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These legislative races are HOT
With the field (mostly) set, here’s your cheat sheet to the dozen hottest legislative races in the August primary.
For the vast majority of seats in the Arizona Legislature, the primary election is the election.
If you’re a Republican voter living in a Democratic district, or vice versa, your vote for a legislative candidate in November won’t matter much.
While Arizona as a whole may be turning purple, most of the politicians we elect don’t represent the state; they represent individual districts with geographical boundaries. Only about 15% of voters live in competitive legislative districts — the rest of the districts are considered “safe” for one party or another.1
While the general election will determine Republicans’ (likely)2 margins at the Capitol, the primary election will determine the tenor of the state’s elected leaders, the policies they enact and ultimately, the direction we pursue as a state.
One legislative primary can mean the difference between a Senate Republican majority that pursues mainstream GOP positions like tax cuts, or one that prioritizes political arrests of non-believers in their party who won’t continually re-litigate the 2020 election.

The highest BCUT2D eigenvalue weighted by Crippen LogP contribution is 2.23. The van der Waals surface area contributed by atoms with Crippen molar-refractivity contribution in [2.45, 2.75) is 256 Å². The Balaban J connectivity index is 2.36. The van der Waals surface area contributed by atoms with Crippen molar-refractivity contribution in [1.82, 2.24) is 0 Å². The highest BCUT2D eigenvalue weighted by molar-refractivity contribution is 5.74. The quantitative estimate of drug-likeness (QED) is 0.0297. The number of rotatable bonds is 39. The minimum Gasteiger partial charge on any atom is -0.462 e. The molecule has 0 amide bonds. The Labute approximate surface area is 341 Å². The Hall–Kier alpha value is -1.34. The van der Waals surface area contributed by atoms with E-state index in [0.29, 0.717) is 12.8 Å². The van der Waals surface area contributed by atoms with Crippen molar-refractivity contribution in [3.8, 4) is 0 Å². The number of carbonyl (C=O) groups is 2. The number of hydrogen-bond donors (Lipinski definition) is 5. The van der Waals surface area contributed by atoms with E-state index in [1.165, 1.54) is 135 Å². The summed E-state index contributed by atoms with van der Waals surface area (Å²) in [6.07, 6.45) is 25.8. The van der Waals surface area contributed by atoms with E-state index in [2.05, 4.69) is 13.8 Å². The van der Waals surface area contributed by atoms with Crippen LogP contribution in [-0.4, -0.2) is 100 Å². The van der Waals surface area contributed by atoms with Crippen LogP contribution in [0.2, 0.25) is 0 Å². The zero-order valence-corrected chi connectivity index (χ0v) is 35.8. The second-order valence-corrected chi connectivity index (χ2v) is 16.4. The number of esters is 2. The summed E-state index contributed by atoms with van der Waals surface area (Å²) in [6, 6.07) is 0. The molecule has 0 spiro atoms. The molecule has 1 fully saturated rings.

Pay attention to the first election, especially you independents, who can choose which party’s primary to vote in3. There will be plenty of time for deep dives into the races, but today, here’s our cheeky cheat sheet offering your first peak at the dozen hottest4 races in the sweltering August primary.
LD1 Senate Republican primary
The race to replace Senate President and “audit queen” Karen Fann in this Prescott-based district is a quantifiable “do they still like me” test: the ballot. We’re still not sure who former Senate President, Secretary of State and “face of the audit” Ken Bennett is trying to gain redemption from: the election-deniers he disappointed during the audit or the reality-facing Republicans who he also disappointed during the audit. Probably both. Former Republican Rep. Noel Campbell’s path to redemption started with an acknowledgement that he “was wrong” to have allegedly hit his wife. And if Republican voters aren’t feeling so forgiving, there’s a fresh face in the pack: Steve Zipperman, a retired lawyer from California who pledges to draft legislation to let lawmakers decertify elections.
LD3 Senate Republican primary